SKATING Both are NHL-caliber skaters, but Puljujarvi gets the edge because he’s more fluid. Laine takes a little longer to get up to speed, but once he hits that top speed, he can be dangerous. “They’re close to equal overall, but they’re not equal in the same areas,” a scout said. “Laine is a much more momentum-based skater on the rush. He’s able to generate speed and power as he skates longer distances. Puljujarvi is more agile.” Another scout: “Puljujarvi is an exceptional skater. He’s a guy who can keep going and going.”
STICKHANDLING This is another area of the game where the two Finns are extremely close. Puljujarvi is more of a playmaker while Laine is more of a shooter off the rush, so Puljujarvi has more opportunities to stickhandle. The good thing about both players is they can do things with the puck at high speed, and they’re adept with the puck in traffic. “That’s a tough one to call,” one scout said. “They’re both really good. I would have to give a slight edge to Laine because he’s able to hold the puck out more, and there’s more depth and range to his stickhandling.
DEFENSE If there’s one area of the game where Puljujarvi gets a clear advantage, it’s this one. If you’re down a goal and looking to tie the game late, you’re going to be more likely to want Laine on the ice. If you’re protecting a one-goal lead late, Puljujarvi is far more likely to be your man. Neither is better than the other, it’s just that Puljujarvi thinks more defensively. “Laine wants to go – he puts himself in position to facilitate offense, not defense,” a scout said. “If they’re going to lean one way, Laine is leaning toward offense and Puljujarvi is leaning the other way.”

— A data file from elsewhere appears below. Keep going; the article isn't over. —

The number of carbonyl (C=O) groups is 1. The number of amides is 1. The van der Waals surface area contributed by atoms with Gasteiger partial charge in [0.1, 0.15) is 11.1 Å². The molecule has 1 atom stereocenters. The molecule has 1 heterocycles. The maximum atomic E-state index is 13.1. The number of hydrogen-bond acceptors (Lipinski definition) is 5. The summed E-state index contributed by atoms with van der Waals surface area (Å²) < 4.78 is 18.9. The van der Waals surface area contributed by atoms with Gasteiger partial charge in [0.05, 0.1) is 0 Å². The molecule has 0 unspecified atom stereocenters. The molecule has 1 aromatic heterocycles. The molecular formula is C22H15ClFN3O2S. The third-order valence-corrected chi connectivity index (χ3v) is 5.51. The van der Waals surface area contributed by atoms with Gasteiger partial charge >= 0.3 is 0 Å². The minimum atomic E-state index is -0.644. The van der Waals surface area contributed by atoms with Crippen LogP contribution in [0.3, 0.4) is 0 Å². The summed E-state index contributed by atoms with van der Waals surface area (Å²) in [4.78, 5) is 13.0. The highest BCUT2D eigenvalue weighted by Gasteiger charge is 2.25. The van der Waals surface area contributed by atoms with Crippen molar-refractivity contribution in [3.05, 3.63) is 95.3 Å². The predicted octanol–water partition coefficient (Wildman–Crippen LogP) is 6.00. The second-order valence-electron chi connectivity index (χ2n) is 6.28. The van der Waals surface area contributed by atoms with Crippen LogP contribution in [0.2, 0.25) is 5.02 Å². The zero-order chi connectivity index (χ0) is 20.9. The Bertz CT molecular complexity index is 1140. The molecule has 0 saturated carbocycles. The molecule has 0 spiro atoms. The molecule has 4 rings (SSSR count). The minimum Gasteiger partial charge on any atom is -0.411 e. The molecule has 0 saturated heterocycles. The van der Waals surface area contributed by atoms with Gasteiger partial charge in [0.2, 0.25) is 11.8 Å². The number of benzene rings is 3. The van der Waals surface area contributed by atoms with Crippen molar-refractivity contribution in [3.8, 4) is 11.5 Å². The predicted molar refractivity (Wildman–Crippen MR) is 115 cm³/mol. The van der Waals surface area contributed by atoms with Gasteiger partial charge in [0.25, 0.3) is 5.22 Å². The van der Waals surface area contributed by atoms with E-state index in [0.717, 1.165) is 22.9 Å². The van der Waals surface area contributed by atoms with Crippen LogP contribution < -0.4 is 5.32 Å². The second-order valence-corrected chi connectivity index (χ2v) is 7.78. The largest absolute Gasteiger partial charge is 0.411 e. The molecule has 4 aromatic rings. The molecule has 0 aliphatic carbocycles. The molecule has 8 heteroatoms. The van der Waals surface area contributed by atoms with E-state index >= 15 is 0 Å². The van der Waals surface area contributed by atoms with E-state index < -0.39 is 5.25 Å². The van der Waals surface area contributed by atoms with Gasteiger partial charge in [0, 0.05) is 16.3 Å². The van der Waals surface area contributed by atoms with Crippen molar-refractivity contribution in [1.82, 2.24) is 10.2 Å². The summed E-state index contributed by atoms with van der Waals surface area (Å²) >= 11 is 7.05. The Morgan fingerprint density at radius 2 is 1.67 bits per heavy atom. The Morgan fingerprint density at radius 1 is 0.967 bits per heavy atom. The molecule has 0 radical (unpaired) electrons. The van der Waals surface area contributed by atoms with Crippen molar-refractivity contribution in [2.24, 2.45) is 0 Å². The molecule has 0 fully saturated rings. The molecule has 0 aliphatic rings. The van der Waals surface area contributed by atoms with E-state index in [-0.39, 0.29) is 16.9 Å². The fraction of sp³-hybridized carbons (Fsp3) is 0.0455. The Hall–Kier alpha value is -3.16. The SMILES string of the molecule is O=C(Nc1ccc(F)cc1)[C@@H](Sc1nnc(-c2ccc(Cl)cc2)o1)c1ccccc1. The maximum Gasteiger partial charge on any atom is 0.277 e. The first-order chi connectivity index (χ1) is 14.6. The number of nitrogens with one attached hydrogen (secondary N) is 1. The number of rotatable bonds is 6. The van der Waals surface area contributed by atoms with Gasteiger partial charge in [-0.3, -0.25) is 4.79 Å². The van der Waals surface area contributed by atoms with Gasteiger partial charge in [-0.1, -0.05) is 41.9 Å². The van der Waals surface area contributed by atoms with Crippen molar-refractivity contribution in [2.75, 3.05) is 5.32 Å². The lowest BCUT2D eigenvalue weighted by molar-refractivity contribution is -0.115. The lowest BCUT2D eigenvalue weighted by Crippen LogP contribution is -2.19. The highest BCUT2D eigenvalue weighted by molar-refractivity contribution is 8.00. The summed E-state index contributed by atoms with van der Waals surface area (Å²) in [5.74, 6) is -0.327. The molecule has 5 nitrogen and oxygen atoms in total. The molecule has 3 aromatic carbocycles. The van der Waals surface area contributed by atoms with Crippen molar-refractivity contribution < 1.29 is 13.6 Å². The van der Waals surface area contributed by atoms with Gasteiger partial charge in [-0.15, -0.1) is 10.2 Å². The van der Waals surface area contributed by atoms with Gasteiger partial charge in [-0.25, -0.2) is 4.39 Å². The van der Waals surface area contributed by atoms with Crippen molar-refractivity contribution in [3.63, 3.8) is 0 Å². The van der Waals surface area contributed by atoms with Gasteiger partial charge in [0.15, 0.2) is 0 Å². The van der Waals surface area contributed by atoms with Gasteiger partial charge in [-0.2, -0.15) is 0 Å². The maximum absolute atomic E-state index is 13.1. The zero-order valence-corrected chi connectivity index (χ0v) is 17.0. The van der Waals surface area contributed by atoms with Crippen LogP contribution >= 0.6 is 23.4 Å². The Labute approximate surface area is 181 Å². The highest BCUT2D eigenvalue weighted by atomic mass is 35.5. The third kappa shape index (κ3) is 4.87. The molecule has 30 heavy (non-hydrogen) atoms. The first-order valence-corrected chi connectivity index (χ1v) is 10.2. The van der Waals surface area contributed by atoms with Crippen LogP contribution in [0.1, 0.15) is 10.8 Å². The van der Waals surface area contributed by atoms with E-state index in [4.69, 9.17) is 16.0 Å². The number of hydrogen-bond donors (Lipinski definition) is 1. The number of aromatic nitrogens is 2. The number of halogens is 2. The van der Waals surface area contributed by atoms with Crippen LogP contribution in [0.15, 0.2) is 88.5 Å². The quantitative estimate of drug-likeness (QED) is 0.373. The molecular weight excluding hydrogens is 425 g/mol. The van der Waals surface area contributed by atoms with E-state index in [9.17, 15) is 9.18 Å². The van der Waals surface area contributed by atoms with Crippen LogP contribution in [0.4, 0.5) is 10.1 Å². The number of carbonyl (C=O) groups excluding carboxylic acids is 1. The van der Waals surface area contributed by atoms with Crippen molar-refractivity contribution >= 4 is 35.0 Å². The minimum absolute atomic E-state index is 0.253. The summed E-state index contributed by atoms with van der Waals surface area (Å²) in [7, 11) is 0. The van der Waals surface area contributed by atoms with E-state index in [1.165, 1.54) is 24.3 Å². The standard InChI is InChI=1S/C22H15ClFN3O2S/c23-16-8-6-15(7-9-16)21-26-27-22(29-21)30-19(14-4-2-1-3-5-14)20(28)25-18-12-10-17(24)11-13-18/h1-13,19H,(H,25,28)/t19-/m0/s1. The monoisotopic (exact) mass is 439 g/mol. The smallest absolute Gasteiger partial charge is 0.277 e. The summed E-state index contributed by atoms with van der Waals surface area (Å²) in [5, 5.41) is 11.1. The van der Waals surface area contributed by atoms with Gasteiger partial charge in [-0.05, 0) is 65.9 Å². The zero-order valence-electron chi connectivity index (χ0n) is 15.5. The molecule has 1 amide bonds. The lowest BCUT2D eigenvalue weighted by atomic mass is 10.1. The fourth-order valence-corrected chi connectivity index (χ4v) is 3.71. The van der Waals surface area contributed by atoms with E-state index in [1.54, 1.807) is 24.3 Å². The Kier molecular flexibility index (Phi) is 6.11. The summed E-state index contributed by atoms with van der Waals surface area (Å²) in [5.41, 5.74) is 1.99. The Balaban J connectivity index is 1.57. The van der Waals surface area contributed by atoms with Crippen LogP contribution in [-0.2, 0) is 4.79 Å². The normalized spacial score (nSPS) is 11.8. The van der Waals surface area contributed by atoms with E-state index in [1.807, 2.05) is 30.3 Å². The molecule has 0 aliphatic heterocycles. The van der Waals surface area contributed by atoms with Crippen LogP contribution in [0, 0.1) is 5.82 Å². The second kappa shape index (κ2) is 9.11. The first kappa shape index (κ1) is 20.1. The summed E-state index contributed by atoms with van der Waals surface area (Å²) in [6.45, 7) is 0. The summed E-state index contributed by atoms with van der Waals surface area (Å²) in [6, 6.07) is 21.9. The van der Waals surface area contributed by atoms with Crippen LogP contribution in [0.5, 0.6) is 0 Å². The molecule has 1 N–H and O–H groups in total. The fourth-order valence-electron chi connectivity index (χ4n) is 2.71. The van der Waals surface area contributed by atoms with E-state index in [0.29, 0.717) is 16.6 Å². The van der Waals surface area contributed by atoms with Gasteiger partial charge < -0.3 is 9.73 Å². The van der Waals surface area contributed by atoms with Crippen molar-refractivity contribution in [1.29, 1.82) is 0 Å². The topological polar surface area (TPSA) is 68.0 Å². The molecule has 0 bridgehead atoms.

PUCK POSSESSION In what has become such a big part of the game today, scouts like what they see from both players. Again, Puljujarvi has more opportunities to hold onto the puck, whereas Laine thrives more on the give-and-go game. It’s another area where they’re deadly together. Both are very good along the boards and are more likely than not to come out of the corner with the puck. Scouts give an edge to Laine for the same reason he gets the edge in physical play – because he’s a little meaner. “Just a little bigger, a little stronger, a little longer,” one scout said. “He’ll put his ass out to protect the puck.”